Find out more about these self-made marketers by attending a new workshop series called “Fast Food for Thought” where WorldWays Social Media, Colorado Nonprofit Association and CausePlanet will host one action-packed hour, featuring the highlights within our Page to Practice book summary and expert views on social media: Tuesday, May 11, 2010 at 1 – 2 p.m.

Read the full summary of Citizen Marketers: When People Are the Message by subscribing to Page to Practice™ book summaries. Single P2P summaries are available at the CausePlanet summary store. Learn more about the authors and the book.

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Demystify planned giving: Bequests are best

Ken Burnett’s Relationship Fundraising is a broad overview of the fundraising profession and how practitioners can incorporate relationship building in everything they do. One area in particular that Burnett stresses is the value of promoting bequests. Too often nonprofit executives assume a hands-off approach to planned giving because it appears to involve technical knowledge beyond their comfort level. In reality, Burnett claims that we as fundraisers can easily incorporate the bequest language into all of our marketing strategies to get current and potential donors thinking about our organizations when they make their long-term plans. Burnett goes on to encourage nonprofits to borrow language they like from peer organizations who are successfully cultivating planned gifts.

Some facts about bequests from Relationship Fundraising:

Nonprofits depend on bequest income. It accounts for about one-third of all voluntary income and is bigger than both government grants and donations from grand-making foundations.

Only one in eight wills (12%) mention a nonprofit. That’s just six percent of the population who will support their favorite causes in this most substantial and least painful of ways.

The average age of someone who leaves a bequest to a nonprofit is eighty-one years.

The average age of a final will that includes a bequest to a nonprofit is less than five years (25% are less than one year old). Therefore, bequest marketing is not nearly as long term as fundraisers might suppose.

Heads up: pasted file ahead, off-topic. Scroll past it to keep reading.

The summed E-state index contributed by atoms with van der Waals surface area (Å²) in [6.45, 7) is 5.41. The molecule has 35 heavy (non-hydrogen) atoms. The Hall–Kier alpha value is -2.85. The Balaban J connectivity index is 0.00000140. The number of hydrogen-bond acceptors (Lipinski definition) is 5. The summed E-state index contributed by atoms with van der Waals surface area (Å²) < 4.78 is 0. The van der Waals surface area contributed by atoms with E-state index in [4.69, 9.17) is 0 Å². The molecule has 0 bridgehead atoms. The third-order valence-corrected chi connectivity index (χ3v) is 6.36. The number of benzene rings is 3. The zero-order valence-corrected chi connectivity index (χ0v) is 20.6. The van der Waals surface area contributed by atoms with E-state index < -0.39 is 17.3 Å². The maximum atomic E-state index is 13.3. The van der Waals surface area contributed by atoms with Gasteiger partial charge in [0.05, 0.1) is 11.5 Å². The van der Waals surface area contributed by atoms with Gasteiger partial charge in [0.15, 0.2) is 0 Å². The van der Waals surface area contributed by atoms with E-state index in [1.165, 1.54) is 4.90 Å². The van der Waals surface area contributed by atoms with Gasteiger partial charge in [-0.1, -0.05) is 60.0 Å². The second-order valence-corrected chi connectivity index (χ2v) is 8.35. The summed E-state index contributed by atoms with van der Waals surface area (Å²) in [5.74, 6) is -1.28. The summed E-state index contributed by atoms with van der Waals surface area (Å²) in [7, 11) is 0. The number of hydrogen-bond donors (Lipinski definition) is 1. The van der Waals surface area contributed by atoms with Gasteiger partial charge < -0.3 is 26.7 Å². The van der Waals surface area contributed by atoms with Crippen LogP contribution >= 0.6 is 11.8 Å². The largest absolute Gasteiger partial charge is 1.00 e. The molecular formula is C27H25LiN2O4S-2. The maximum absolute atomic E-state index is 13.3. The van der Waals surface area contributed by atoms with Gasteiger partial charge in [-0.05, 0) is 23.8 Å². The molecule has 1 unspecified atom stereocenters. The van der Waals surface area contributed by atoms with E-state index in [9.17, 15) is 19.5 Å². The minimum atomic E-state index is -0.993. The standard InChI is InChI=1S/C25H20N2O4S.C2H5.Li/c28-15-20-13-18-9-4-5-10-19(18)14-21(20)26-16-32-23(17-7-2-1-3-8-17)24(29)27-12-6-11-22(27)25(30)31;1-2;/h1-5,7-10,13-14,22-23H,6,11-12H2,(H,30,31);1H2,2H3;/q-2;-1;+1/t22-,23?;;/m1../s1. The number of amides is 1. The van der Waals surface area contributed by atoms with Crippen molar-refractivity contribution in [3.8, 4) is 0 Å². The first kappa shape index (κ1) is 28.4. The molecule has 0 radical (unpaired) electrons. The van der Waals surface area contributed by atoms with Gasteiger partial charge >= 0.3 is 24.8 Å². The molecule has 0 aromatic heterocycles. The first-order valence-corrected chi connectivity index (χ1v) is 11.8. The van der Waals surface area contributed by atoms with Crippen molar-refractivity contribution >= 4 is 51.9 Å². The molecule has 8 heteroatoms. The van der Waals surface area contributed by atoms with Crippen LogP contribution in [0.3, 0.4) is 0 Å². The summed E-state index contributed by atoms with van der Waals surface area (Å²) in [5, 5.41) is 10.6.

Bequest income can be influenced and even predicted.

Bequests account for by far the largest part of planned giving, they are the most important target of relationship fundraising. Some bequest marketing strategies include:

    Constantly reinforce your bequest message to existing supporters. Then characterize this segment and begin to look for similar targets outside of your existing supporters.

    Promote benefits to leaving a bequest and integrate bequest messages into fundraising and publicity.

    Research the bequest area and analyze your own records.

    Prepare an integrated set of materials that are relevant and help others prepare or change a will.

    Prepare a strategy, brief the staff and appoint one senior staff member to build relationships with bequest prospects.

    Communicate regularly with people who assist potential donors (lawyers, financial advisors, etc.).

    Stage a major media launch of a campaign using materials and video to promote the importance of bequests to the organization. Start a One Percent Club where donors can leave one percent of the residue of their estate.

    Reinvest a percentage of current bequest income in future promotions.

    Spotlight bequest donors in your materials, newsletters and annual reports. Consider a suitable “celebrity” or high-profile bequest donor to introduce your campaign.

    Keep great records and establish a bequest database.

    Read the full summary of Relationship Fundraising by subscribing to our Page to Practice™ library or visit the CausePlanet summary store for single titles.